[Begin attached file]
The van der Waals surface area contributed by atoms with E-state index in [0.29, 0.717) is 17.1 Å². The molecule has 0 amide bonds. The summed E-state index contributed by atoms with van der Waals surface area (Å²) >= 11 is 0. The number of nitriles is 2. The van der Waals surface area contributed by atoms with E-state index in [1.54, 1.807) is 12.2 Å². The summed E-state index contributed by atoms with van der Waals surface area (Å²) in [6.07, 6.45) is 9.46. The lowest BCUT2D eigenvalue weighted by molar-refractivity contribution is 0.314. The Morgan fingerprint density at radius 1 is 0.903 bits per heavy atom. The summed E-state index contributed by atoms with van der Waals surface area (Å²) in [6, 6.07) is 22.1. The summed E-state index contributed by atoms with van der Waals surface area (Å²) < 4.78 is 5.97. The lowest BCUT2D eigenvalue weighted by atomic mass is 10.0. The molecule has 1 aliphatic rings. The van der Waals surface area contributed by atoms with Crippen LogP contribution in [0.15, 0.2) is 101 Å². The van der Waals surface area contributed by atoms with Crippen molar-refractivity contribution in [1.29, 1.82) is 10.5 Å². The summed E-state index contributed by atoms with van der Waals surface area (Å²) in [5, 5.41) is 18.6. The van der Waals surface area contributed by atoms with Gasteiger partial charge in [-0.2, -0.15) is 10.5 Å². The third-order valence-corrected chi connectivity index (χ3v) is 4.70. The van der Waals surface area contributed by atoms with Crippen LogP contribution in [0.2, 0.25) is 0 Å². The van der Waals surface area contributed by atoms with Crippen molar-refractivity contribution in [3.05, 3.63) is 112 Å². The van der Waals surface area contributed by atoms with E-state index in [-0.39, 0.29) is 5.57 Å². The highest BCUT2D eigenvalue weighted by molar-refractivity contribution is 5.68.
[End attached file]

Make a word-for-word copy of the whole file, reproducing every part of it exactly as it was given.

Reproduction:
The van der Waals surface area contributed by atoms with E-state index in [0.29, 0.717) is 17.1 Å². The molecule has 0 amide bonds. The summed E-state index contributed by atoms with van der Waals surface area (Å²) >= 11 is 0. The number of nitriles is 2. The van der Waals surface area contributed by atoms with E-state index in [1.54, 1.807) is 12.2 Å². The summed E-state index contributed by atoms with van der Waals surface area (Å²) in [6.07, 6.45) is 9.46. The lowest BCUT2D eigenvalue weighted by molar-refractivity contribution is 0.314. The Morgan fingerprint density at radius 1 is 0.903 bits per heavy atom. The summed E-state index contributed by atoms with van der Waals surface area (Å²) in [6, 6.07) is 22.1. The summed E-state index contributed by atoms with van der Waals surface area (Å²) < 4.78 is 5.97. The lowest BCUT2D eigenvalue weighted by atomic mass is 10.0. The molecule has 1 aliphatic rings. The van der Waals surface area contributed by atoms with Crippen LogP contribution in [0.15, 0.2) is 101 Å². The van der Waals surface area contributed by atoms with Crippen molar-refractivity contribution in [1.29, 1.82) is 10.5 Å². The summed E-state index contributed by atoms with van der Waals surface area (Å²) in [5, 5.41) is 18.6. The van der Waals surface area contributed by atoms with Gasteiger partial charge in [-0.2, -0.15) is 10.5 Å². The third-order valence-corrected chi connectivity index (χ3v) is 4.70. The van der Waals surface area contributed by atoms with Crippen LogP contribution in [0.2, 0.25) is 0 Å². The van der Waals surface area contributed by atoms with Crippen molar-refractivity contribution in [3.05, 3.63) is 112 Å². The van der Waals surface area contributed by atoms with E-state index in [-0.39, 0.29) is 5.57 Å². The highest BCUT2D eigenvalue weighted by molar-refractivity contribution is 5.68.